Trustworthy news or the Greatest Show on Earth?

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Trustworthy news or the Greatest Show on Earth?

News fatigue is an age-old phenomenon. Not only do media have a reputation for “moving on” after a catastrophe, but readers, listeners, and viewers have a tendency to get bored. Sadly, extended calamities – the drought in the Horn of Africa, the war in Ukraine – lose public attention and concern.

This phenomenon has been exacerbated by digital platforms, whose global reach, rapidity of response, and insatiable appetite for novelty has created a world of instant information and split-second gratification.

In the Reuters Institute’s Digital News Report 2022, Rasmus Kleis Nielsen writes in the Foreword, that “Despite the huge difference independent professional journalism can make in helping people understand the world beyond personal experience, we find declining interest in the news, lower trust… as well as a growth in active news avoidance amongst some groups.”

In a survey of more than 93,000 readers in 46 countries, the report finds that:

  • Selective news avoidance is high and increasing. On average, 38% of those surveyed said that they often or sometimes avoid news on certain topics – especially politics and COVID-19. They find that kind of journalism depressing and repetitive.
  • Levels of trust remain low. Only 42% of those surveyed said they trust most news most of the time. The USA finishes last among the countries with just 26% expressing trust, a three-point dip from 2021.
  • Progress on getting users to pay for digital news remains halting. In the USA, 19% pay for at least some online news, but large national newspapers are capturing most of that action. Paid digital subscriptions for regional titles are a much harder sell.

In brief, given that other factors complicate the issue:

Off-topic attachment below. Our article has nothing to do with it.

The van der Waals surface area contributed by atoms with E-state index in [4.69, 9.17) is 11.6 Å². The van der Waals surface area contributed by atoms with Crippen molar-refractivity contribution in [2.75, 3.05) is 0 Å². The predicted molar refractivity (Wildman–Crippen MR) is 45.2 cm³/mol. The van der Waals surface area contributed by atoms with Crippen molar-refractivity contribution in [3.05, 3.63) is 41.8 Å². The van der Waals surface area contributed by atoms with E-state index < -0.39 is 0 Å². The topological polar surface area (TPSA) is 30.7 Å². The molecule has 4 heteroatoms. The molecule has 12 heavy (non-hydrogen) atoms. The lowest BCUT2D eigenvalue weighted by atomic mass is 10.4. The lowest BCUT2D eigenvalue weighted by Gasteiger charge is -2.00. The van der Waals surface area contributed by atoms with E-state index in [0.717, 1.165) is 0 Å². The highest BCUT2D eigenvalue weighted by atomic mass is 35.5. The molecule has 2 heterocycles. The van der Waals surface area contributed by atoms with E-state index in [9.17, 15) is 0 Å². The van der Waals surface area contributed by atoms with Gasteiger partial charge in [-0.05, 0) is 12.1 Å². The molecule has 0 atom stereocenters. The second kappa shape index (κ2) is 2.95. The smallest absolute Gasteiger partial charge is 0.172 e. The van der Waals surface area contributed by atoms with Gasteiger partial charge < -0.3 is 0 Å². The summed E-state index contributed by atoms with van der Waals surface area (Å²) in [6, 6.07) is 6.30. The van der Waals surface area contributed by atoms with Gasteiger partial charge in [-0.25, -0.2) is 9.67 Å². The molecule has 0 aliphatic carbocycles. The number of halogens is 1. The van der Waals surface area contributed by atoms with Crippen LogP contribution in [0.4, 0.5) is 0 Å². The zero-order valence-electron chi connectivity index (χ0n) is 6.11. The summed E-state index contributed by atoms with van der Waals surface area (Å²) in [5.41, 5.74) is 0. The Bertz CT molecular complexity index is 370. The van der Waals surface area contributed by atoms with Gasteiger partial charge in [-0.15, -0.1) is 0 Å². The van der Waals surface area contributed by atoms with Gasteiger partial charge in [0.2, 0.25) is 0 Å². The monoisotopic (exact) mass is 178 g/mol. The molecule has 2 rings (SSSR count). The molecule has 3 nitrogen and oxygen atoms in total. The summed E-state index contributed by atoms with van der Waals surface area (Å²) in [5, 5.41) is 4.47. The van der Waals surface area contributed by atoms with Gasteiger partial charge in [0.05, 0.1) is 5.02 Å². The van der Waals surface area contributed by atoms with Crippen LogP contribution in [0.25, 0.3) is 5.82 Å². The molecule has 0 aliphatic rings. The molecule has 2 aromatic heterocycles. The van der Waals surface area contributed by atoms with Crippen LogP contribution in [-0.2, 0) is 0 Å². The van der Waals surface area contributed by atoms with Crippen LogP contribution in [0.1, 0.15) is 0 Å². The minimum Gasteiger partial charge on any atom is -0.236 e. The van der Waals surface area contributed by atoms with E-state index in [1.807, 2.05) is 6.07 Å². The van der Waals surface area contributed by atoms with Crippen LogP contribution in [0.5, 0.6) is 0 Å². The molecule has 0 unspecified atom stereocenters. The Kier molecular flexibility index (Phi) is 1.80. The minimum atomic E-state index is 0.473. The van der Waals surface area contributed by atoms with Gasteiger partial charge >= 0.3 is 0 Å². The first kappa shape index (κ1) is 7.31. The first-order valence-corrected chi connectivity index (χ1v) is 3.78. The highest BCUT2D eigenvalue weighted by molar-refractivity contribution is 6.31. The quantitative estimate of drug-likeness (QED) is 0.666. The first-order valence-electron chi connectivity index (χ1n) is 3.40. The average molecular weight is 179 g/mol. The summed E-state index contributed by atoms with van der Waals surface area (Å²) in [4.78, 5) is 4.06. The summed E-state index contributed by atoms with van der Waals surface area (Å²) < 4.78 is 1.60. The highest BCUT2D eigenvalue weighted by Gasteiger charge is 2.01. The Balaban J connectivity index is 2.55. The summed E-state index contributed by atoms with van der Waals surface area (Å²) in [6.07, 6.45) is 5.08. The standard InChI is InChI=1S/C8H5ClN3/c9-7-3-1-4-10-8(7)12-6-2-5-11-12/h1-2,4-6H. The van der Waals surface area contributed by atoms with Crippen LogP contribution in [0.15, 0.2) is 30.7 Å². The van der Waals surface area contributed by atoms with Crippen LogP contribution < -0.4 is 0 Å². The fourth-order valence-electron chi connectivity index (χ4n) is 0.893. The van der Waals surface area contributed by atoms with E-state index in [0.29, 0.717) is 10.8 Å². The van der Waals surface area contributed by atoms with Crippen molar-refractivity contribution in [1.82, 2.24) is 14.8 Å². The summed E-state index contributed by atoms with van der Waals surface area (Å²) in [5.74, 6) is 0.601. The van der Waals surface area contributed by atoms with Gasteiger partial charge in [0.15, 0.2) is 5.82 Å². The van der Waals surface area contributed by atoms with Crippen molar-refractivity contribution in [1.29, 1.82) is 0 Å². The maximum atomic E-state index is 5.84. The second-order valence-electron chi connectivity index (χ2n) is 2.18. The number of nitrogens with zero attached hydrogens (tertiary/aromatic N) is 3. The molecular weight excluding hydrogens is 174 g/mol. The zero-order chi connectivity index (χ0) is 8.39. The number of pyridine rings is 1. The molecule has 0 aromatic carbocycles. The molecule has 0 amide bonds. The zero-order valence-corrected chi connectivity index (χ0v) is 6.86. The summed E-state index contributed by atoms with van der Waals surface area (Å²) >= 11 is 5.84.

• Facebook remains the most-used social network for news, but users are more likely to say they see too much news in their feed compared with other networks. While older groups remain loyal to the platform, the report shows how the youngest generation has switched much of its attention to more visual networks over the last three years.
  • TikTok has become the fastest growing network in this year’s survey, reaching 40% of 18–24s, with 15% using the platform for news. Usage is much higher in parts of Latin America, Asia, and Africa than it is in the United States or Northern Europe. Telegram has also grown significantly in some markets, providing a flexible alternative to Meta-owned WhatsApp.
  • The smartphone has become the dominant way in which most people first access news in the morning, though the report finds different patterns across countries. In Norway, Spain, Finland, and the UK, the smartphone is now accessed first ahead of television, while radio retains an important role in Ireland. Morning newspaper reading is still surprisingly popular in the Netherlands; television still dominates in Japan.

It’s a serious problem for democratic debate and for democracy itself when in-depth news coverage is supplanted by sound or image bites, when independent professional journalism can be supplanted by fake news and disinformation, and when people begin to avoid news because of a low boredom threshold. Equally serious is the projection of news and current affairs – at least on television – as a “show”, with all its connotations of Barnum and Bailey.

Serious journalism needs formats that interest and hold the attention of the public without abandoning independence or pandering to sensationalism. Digital platforms need oversight and regulation to counter fake news and disinformation. Without both, trust in news will continue to plummet.

Photo: “Greatest Show on Earth” by Oleksii Sidorov